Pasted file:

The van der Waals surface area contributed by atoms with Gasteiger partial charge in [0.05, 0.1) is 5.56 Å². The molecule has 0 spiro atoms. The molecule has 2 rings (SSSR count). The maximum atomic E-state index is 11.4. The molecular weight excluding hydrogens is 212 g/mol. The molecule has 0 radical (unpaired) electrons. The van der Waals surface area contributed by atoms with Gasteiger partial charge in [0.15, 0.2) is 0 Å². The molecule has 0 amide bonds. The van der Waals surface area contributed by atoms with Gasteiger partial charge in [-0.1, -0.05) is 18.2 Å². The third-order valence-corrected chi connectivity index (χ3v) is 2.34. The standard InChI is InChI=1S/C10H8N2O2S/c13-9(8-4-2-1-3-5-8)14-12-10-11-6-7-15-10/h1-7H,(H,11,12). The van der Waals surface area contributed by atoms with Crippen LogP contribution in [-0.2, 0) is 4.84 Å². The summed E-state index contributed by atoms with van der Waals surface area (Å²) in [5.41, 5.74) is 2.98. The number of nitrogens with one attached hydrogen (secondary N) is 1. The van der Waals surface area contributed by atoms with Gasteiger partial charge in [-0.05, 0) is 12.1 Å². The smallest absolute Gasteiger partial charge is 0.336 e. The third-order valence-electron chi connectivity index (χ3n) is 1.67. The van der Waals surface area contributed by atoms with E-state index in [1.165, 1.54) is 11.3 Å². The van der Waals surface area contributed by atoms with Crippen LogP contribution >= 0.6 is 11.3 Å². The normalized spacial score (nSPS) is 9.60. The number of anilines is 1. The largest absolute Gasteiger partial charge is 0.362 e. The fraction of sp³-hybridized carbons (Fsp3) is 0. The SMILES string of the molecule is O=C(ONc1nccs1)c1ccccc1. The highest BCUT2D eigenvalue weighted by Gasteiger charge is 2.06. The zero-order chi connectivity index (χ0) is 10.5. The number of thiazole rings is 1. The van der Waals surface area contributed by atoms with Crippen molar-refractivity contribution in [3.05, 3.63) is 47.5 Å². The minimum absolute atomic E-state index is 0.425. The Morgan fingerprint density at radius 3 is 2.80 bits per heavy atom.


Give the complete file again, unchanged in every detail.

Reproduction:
The van der Waals surface area contributed by atoms with Gasteiger partial charge in [0.05, 0.1) is 5.56 Å². The molecule has 0 spiro atoms. The molecule has 2 rings (SSSR count). The maximum atomic E-state index is 11.4. The molecular weight excluding hydrogens is 212 g/mol. The molecule has 0 radical (unpaired) electrons. The van der Waals surface area contributed by atoms with Gasteiger partial charge in [0.15, 0.2) is 0 Å². The molecule has 0 amide bonds. The van der Waals surface area contributed by atoms with Gasteiger partial charge in [-0.1, -0.05) is 18.2 Å². The third-order valence-corrected chi connectivity index (χ3v) is 2.34. The standard InChI is InChI=1S/C10H8N2O2S/c13-9(8-4-2-1-3-5-8)14-12-10-11-6-7-15-10/h1-7H,(H,11,12). The van der Waals surface area contributed by atoms with Crippen LogP contribution in [-0.2, 0) is 4.84 Å². The summed E-state index contributed by atoms with van der Waals surface area (Å²) in [5.41, 5.74) is 2.98. The number of nitrogens with one attached hydrogen (secondary N) is 1. The van der Waals surface area contributed by atoms with Gasteiger partial charge in [-0.05, 0) is 12.1 Å². The smallest absolute Gasteiger partial charge is 0.336 e. The third-order valence-electron chi connectivity index (χ3n) is 1.67. The van der Waals surface area contributed by atoms with E-state index in [1.165, 1.54) is 11.3 Å². The van der Waals surface area contributed by atoms with Crippen LogP contribution >= 0.6 is 11.3 Å². The normalized spacial score (nSPS) is 9.60. The number of anilines is 1. The largest absolute Gasteiger partial charge is 0.362 e. The fraction of sp³-hybridized carbons (Fsp3) is 0. The SMILES string of the molecule is O=C(ONc1nccs1)c1ccccc1. The highest BCUT2D eigenvalue weighted by Gasteiger charge is 2.06. The zero-order chi connectivity index (χ0) is 10.5. The number of thiazole rings is 1. The van der Waals surface area contributed by atoms with Crippen molar-refractivity contribution in [3.05, 3.63) is 47.5 Å². The minimum absolute atomic E-state index is 0.425. The Morgan fingerprint density at radius 3 is 2.80 bits per heavy atom.